On December 26, 2018, Barry Meier of The New York Times released an article entitled, “Opioid Makers Are the Big Winners in Lawsuit Settlements,” which claims that local and state governments are surrendering game-changing opportunities to hold the drug industry accountable for the number of opioid-related deaths in America.
Opioids are a class of drugs that include heroin, fentanyl, and prescription painkillers, such as morphine and codeine. According to the Centers for Disease Control and Prevention (CDC), nearly 70% of the 70,200 drug overdose deaths in 2017 involved an opioid. Recently, the U.S. Senate Homeland Security & Government Affairs Committee conducted an investigation that revealed evidence suggesting that the drug industry paid advocacy organizations millions of dollars to manipulate public opinion and promote opioid-friendly marketing messages.
While countless officials file lawsuits against negligent opioid companies throughout the year, most of these cases are quickly and quietly settled for the sake of financial and political convenience. As Meier writes, “Today, state and local officials who have filed scores of lawsuits against companies that make or distribute prescription opioids face a similar choice – whether to settle those cases or insist that the facts detailing the opioid industry’s disregard for public health finally be revealed.”
Of course, there is no question that these settlements provide important financial aid to addiction treatment programs and organizations nationwide. However, the courts are still missing an opportunity to truly investigate and reveal how these opioid producers and distributors are encouraging and exploiting the public’s ignorance in the pursuit of greater profits.
The Purdue Pharma Dilemma
In 2007, the Justice Department settled its criminal case against the maker of OxyContin. Federal officials believed the positive case outcome would prevent other companies from illegally marketing opioids to American citizens. This public “victory” was soured by the revelation that prosecutors failed to charge Purdue Pharma executives with covering up evidence regarding OxyContin. In the article, Meier reveals that “senior Justice Department officials rejected the recommendation and settled the case for $634.5 million and consigned some of the investigators’ findings to secrecy. The company’s executives denied any wrongdoing.” Since this case, 80,000 people have died from overdoses involving opioids because doctors are unaware of Purdue Pharma’s dishonest practices.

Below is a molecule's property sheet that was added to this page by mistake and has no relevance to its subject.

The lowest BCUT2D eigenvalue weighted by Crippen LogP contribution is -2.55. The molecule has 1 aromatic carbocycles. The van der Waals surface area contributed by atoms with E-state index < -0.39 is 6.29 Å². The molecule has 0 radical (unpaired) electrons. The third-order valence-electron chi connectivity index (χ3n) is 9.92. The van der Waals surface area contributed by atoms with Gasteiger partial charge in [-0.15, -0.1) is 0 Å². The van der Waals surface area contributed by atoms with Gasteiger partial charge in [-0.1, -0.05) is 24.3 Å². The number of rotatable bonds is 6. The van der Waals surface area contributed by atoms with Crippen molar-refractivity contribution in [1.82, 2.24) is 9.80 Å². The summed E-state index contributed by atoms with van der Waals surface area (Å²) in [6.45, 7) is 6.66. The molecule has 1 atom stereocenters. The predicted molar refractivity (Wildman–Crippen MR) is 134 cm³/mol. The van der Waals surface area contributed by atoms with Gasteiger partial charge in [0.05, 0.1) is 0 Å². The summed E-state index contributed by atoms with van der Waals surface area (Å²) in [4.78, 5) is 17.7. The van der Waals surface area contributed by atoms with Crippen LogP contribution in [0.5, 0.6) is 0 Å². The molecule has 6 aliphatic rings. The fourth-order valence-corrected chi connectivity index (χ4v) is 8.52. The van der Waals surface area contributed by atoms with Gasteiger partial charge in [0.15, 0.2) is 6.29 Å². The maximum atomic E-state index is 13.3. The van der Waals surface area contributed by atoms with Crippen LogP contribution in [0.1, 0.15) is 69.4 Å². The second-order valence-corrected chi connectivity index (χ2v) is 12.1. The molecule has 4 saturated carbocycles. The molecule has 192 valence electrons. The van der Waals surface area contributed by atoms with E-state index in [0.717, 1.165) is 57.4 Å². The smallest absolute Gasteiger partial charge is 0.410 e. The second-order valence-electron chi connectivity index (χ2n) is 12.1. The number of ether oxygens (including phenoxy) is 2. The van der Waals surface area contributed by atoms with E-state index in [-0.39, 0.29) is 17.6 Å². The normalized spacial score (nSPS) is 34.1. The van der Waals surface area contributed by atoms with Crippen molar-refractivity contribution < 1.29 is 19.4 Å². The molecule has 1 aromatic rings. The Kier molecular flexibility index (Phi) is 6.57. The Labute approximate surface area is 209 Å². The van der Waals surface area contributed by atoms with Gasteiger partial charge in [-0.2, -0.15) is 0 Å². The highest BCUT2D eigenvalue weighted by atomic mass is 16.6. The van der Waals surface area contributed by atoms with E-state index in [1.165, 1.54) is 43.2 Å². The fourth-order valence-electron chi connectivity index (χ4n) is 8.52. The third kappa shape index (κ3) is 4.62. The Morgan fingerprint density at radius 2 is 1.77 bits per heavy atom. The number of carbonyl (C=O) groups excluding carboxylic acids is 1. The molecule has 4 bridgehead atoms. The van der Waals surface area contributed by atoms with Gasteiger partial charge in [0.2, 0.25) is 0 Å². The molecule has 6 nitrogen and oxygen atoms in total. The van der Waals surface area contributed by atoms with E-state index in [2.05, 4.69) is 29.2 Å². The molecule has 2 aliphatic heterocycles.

Likewise, in 2001, Florida was one of the first states to truly investigate Purdue Pharma. Attorney General Robert Butterworth avowed that he would discover and reveal the truth about the company. Instead, Butterworth swiftly ended the case and focused his attention on running for a State Senate seat. Also, Meier exposes, “While Purdue Pharma agreed to pay $2 million to find a system that would monitor how Florida doctors prescribed opioids, state legislators blocked its creation. David Aronberg, the state attorney for Palm Beach County, told me that nearly all of the $2 million was returned to the drug company and Florida went on to become a major center of the opioid crisis.”
The opioid crisis is considered one of the greatest health catastrophes of the 21st century. While a quick settlement has its immediate benefits, foregoing public trials ultimately protects both the opioid industry and its deadly secrets. At Elizabeth A. Citron, P.C., our opioid litigation attorney in Daphne, Alabama is dedicated to holding opioid manufacturers responsible for their negligence and corporate misconduct. If your lawsuit is successful, you could recover damages that cover your medical costs, addition treatments, lost wages, and more. If your loved one has passed away from opioid addition, we can also help you pursue justice and compensation in a wrongful death case.
Contact Elizabeth A. Citron, P.C. at (251) 202-3374 to schedule a consultation.